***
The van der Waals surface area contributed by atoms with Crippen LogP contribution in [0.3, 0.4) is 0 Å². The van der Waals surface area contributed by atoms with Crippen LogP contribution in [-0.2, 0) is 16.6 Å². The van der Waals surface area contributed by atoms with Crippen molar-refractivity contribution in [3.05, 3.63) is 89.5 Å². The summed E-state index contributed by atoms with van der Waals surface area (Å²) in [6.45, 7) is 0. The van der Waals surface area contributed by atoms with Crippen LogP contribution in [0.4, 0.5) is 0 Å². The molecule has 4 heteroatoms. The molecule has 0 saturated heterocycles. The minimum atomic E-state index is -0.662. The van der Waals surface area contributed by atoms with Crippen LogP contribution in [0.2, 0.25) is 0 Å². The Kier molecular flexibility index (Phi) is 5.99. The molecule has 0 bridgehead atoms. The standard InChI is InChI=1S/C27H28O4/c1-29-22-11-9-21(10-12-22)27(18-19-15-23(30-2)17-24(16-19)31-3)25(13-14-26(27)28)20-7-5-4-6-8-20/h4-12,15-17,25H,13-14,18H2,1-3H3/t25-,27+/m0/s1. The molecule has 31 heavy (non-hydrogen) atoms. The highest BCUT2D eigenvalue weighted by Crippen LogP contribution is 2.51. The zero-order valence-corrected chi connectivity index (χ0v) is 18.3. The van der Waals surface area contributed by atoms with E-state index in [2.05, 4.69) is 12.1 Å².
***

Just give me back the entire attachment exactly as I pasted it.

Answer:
The van der Waals surface area contributed by atoms with Crippen LogP contribution in [0.3, 0.4) is 0 Å². The van der Waals surface area contributed by atoms with Crippen LogP contribution in [-0.2, 0) is 16.6 Å². The van der Waals surface area contributed by atoms with Crippen molar-refractivity contribution in [3.05, 3.63) is 89.5 Å². The summed E-state index contributed by atoms with van der Waals surface area (Å²) in [6.45, 7) is 0. The van der Waals surface area contributed by atoms with Crippen LogP contribution in [0.4, 0.5) is 0 Å². The molecule has 4 heteroatoms. The molecule has 0 saturated heterocycles. The minimum atomic E-state index is -0.662. The van der Waals surface area contributed by atoms with Crippen LogP contribution in [0.2, 0.25) is 0 Å². The Kier molecular flexibility index (Phi) is 5.99. The molecule has 0 bridgehead atoms. The standard InChI is InChI=1S/C27H28O4/c1-29-22-11-9-21(10-12-22)27(18-19-15-23(30-2)17-24(16-19)31-3)25(13-14-26(27)28)20-7-5-4-6-8-20/h4-12,15-17,25H,13-14,18H2,1-3H3/t25-,27+/m0/s1. The molecule has 31 heavy (non-hydrogen) atoms. The highest BCUT2D eigenvalue weighted by Crippen LogP contribution is 2.51. The zero-order valence-corrected chi connectivity index (χ0v) is 18.3. The van der Waals surface area contributed by atoms with E-state index in [2.05, 4.69) is 12.1 Å².